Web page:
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Editorial: Intel Hides Behind ICC

GCC Improves CPU Performance Comparisons

October 30, 2017

By Linley Gwennap

SPEC created a series of benchmarks to compare the performance of different systems and different processors. But since these benchmarks are built from source code, the results combine hardware performance and compiler op­timizations. To isolate hardware performance, all testing should use the same compiler. Intel, however, publishes SPEC results only for its proprietary ICC compiler, refus­ing to release any performance data for the broadly used GCC. This position hides the progress that competitors are making: although Intel retains a performance advantage using ICC, the picture is different with GCC.

For example, per the SPEC web site, AMD’s new Epyc 7601 processor scores 2150 on SPECint2006_rate (baseline), putting it 21% ahead of Intel’s older Xeon E5-2699v4 but 26% behind the new top-of-the-line Xeon Plat­inum 8180 (Skylake-SP). These results were generated us­ing ICC for the Xeon systems and AMD’s Open64 compil­er for Epyc. Third-party testing with GCC, however, puts Epyc 40% ahead of the 2699v4 and about even with the Platinum pro­cessor (see MPR 10/30/17, “Epyc Bench­mark Battle”).

To obtain these results, AnandTech compiled the SPEC benchmark code using GCC version 5.4 in 64-bit mode with the -O3 flag—the highest level of general opti­mization—and -Ofast for additional optimizations. Even so, the results were nearly 40% lower than the official scores for the AMD processor and nearly 50% lower for the Intel processor.

One might assume the discrepancy owes largely to the different compilers, but it isn’t that simple. C’T (a German computer magazine) tested various Intel proces­sors on the newer SPEC CPU 2017 benchmark using both ICC -O3 and GCC -O3; surprisingly, the results differed by less than 10%. But even the ICC results were 20-30% lower than Intel’s published scores for the same processors.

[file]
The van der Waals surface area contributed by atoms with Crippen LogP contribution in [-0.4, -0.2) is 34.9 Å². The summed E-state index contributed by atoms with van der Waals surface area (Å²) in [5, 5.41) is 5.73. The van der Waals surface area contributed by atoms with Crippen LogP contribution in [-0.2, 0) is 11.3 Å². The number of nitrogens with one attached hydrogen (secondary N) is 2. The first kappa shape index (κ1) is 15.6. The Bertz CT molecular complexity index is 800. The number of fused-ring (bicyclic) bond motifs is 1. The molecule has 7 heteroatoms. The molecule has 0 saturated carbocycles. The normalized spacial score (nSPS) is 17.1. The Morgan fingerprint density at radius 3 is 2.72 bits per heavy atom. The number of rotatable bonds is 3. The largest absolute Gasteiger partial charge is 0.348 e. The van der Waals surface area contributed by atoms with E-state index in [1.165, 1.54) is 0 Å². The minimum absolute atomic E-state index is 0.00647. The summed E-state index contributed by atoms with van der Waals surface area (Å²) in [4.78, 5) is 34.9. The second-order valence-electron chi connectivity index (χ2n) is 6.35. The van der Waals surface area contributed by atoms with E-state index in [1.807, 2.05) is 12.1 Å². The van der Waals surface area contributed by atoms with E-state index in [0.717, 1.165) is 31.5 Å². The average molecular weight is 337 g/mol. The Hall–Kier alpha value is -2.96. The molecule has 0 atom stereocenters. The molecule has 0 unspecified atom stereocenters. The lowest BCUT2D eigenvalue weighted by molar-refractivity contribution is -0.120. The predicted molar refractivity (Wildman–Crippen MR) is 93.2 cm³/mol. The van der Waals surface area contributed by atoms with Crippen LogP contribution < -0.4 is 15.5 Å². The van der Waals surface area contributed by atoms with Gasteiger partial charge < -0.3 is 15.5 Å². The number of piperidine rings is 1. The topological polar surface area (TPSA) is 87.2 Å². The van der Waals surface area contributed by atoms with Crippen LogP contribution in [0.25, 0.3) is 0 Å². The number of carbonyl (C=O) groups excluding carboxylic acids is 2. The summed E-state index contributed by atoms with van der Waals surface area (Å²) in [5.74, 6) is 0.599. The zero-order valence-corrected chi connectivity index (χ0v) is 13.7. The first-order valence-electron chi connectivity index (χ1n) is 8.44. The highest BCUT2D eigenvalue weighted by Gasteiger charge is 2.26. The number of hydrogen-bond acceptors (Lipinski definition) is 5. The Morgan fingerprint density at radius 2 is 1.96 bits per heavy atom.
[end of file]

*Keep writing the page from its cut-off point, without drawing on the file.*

C’T notes that Intel uses custom libraries to accelerate certain subtests. The company also compiles some subtests in 32-bit mode to squeeze more data into the caches. As­signing threads to specific cores can boost performance by minimizing the extra cycles it can take to traverse Skylake-SP’s mesh interconnect (this effect is greater for Epyc). A host of other compiler flags (listed in Intel’s official SPEC submissions) provide additional tuning opportunities. The company spent at least three months adjusting all these factors before publishing SPEC2017 results for Skylake-SP.

Few software developers, however, spend much time optimizing performance, instead focusing on functionality and time to market. Most prefer GCC, particularly if their applications integrate open-source code. GCC code is easi­er to debug and isn’t tied to a single processor architecture. ICC and other optimizing compilers mainly serve in high-performance-computing (HPC) applications such as phys­ics and chemistry modeling, deep learning, and big data, where some of the math optimizations can make a big dif­ference.

When comparing the performance of AMD and Intel chips, the only popular test that depends on such aggres­sive compiler optimization is SPEC CPU. The SPEC Java benchmark runs a standard JVM, and most other server benchmarks run the same binary code on both x86 proces­sors. Comparing the performance of non-x86 server pro­cessors is much more challenging, however, as all code must be recompiled.

To support the ongoing interest in GCC, I encourage Intel to publish its own GCC scores, which would likely be better than the results that third parties achieve. For exam­ple, AMD reported a GCC score for Epyc that’s 4% better than the AnandTech score, despite using -O2 instead of -O3. Conversely, it measured the Intel processor at a score much worse than AnandTech’s. MPR doesn’t report scores that vendors obtain for competing products, but some oth­er publications do. By publishing its own GCC results, In­tel could drive out these bad benchmarks. It has posted GCC scores in the past, but not within the last several years.

GCC provides a compiler-agnostic method of com­paring processors, including those using ARM, Power, and other RISC architectures. Although GCC allows some tun­ing opportunities, the open-source compiler is more diffi­cult to manipulate. By releasing GCC scores, Intel could dispel the miasma of competitors’ testing and demonstrate that the performance of its Xeon designs doesn’t depend on an op­timizing compiler that relatively few customers use.


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